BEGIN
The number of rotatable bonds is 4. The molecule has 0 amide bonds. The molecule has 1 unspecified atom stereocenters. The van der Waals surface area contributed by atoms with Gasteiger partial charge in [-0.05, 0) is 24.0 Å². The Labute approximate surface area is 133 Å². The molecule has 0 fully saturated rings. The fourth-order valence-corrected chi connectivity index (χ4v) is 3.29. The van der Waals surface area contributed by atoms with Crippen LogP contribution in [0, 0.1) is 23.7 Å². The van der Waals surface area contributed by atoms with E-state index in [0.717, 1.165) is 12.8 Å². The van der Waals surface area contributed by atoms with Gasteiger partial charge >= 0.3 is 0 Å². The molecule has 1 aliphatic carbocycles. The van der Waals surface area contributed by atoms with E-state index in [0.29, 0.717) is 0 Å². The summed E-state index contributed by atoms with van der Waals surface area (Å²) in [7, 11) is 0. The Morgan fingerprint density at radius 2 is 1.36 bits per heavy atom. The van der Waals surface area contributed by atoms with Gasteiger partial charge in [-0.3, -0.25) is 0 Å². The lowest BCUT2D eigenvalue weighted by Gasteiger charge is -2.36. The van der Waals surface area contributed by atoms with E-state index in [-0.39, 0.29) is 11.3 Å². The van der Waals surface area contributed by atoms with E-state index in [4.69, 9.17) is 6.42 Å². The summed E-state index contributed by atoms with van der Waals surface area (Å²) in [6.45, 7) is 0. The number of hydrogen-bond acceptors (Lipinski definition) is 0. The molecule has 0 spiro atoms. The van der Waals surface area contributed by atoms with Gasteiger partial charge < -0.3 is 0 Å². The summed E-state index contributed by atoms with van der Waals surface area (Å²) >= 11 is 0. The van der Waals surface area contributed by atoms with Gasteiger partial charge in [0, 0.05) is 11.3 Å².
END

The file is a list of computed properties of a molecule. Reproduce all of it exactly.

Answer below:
The number of rotatable bonds is 4. The molecule has 0 amide bonds. The molecule has 1 unspecified atom stereocenters. The van der Waals surface area contributed by atoms with Gasteiger partial charge in [-0.05, 0) is 24.0 Å². The Labute approximate surface area is 133 Å². The molecule has 0 fully saturated rings. The fourth-order valence-corrected chi connectivity index (χ4v) is 3.29. The van der Waals surface area contributed by atoms with Crippen LogP contribution in [0, 0.1) is 23.7 Å². The van der Waals surface area contributed by atoms with E-state index in [0.717, 1.165) is 12.8 Å². The van der Waals surface area contributed by atoms with Gasteiger partial charge >= 0.3 is 0 Å². The molecule has 1 aliphatic carbocycles. The van der Waals surface area contributed by atoms with E-state index in [0.29, 0.717) is 0 Å². The summed E-state index contributed by atoms with van der Waals surface area (Å²) in [7, 11) is 0. The Morgan fingerprint density at radius 2 is 1.36 bits per heavy atom. The van der Waals surface area contributed by atoms with Gasteiger partial charge in [-0.3, -0.25) is 0 Å². The lowest BCUT2D eigenvalue weighted by Gasteiger charge is -2.36. The van der Waals surface area contributed by atoms with E-state index in [-0.39, 0.29) is 11.3 Å². The van der Waals surface area contributed by atoms with E-state index in [4.69, 9.17) is 6.42 Å². The summed E-state index contributed by atoms with van der Waals surface area (Å²) in [6.45, 7) is 0. The number of hydrogen-bond acceptors (Lipinski definition) is 0. The molecule has 0 spiro atoms. The van der Waals surface area contributed by atoms with Gasteiger partial charge < -0.3 is 0 Å². The summed E-state index contributed by atoms with van der Waals surface area (Å²) >= 11 is 0. The van der Waals surface area contributed by atoms with Gasteiger partial charge in [0, 0.05) is 11.3 Å².